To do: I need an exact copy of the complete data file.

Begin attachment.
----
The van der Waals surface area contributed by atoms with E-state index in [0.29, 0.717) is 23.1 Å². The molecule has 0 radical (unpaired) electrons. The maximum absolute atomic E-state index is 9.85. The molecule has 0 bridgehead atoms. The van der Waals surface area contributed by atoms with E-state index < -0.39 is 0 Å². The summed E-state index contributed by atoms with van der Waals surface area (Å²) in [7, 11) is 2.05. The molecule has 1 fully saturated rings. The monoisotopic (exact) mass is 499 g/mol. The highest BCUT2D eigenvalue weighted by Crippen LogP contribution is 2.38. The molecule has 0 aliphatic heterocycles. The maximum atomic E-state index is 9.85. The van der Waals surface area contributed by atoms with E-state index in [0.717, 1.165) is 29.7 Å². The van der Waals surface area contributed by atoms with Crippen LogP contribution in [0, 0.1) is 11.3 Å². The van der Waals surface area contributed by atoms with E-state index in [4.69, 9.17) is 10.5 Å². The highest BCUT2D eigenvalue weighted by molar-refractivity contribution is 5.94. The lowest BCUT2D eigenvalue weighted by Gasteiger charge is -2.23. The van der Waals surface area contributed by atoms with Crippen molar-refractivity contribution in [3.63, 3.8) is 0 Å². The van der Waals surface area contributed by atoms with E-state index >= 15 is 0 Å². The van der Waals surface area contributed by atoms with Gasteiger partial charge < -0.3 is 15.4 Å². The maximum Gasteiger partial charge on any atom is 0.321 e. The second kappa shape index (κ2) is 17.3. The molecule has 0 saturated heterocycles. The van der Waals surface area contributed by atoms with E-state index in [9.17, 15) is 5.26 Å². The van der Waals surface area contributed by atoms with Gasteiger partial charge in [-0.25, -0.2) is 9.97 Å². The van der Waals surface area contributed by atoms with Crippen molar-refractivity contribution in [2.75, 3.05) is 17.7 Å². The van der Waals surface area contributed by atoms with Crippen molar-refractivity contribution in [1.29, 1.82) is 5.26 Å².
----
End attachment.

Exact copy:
The van der Waals surface area contributed by atoms with E-state index in [0.29, 0.717) is 23.1 Å². The molecule has 0 radical (unpaired) electrons. The maximum absolute atomic E-state index is 9.85. The molecule has 0 bridgehead atoms. The van der Waals surface area contributed by atoms with E-state index < -0.39 is 0 Å². The summed E-state index contributed by atoms with van der Waals surface area (Å²) in [7, 11) is 2.05. The molecule has 1 fully saturated rings. The monoisotopic (exact) mass is 499 g/mol. The highest BCUT2D eigenvalue weighted by Crippen LogP contribution is 2.38. The molecule has 0 aliphatic heterocycles. The maximum atomic E-state index is 9.85. The van der Waals surface area contributed by atoms with E-state index in [0.717, 1.165) is 29.7 Å². The van der Waals surface area contributed by atoms with Crippen LogP contribution in [0, 0.1) is 11.3 Å². The van der Waals surface area contributed by atoms with E-state index in [4.69, 9.17) is 10.5 Å². The highest BCUT2D eigenvalue weighted by molar-refractivity contribution is 5.94. The lowest BCUT2D eigenvalue weighted by Gasteiger charge is -2.23. The van der Waals surface area contributed by atoms with Crippen molar-refractivity contribution in [3.63, 3.8) is 0 Å². The van der Waals surface area contributed by atoms with E-state index >= 15 is 0 Å². The van der Waals surface area contributed by atoms with Gasteiger partial charge < -0.3 is 15.4 Å². The maximum Gasteiger partial charge on any atom is 0.321 e. The second kappa shape index (κ2) is 17.3. The molecule has 0 saturated heterocycles. The van der Waals surface area contributed by atoms with E-state index in [9.17, 15) is 5.26 Å². The van der Waals surface area contributed by atoms with Gasteiger partial charge in [-0.25, -0.2) is 9.97 Å². The van der Waals surface area contributed by atoms with Crippen molar-refractivity contribution in [2.75, 3.05) is 17.7 Å². The van der Waals surface area contributed by atoms with Crippen molar-refractivity contribution in [1.29, 1.82) is 5.26 Å².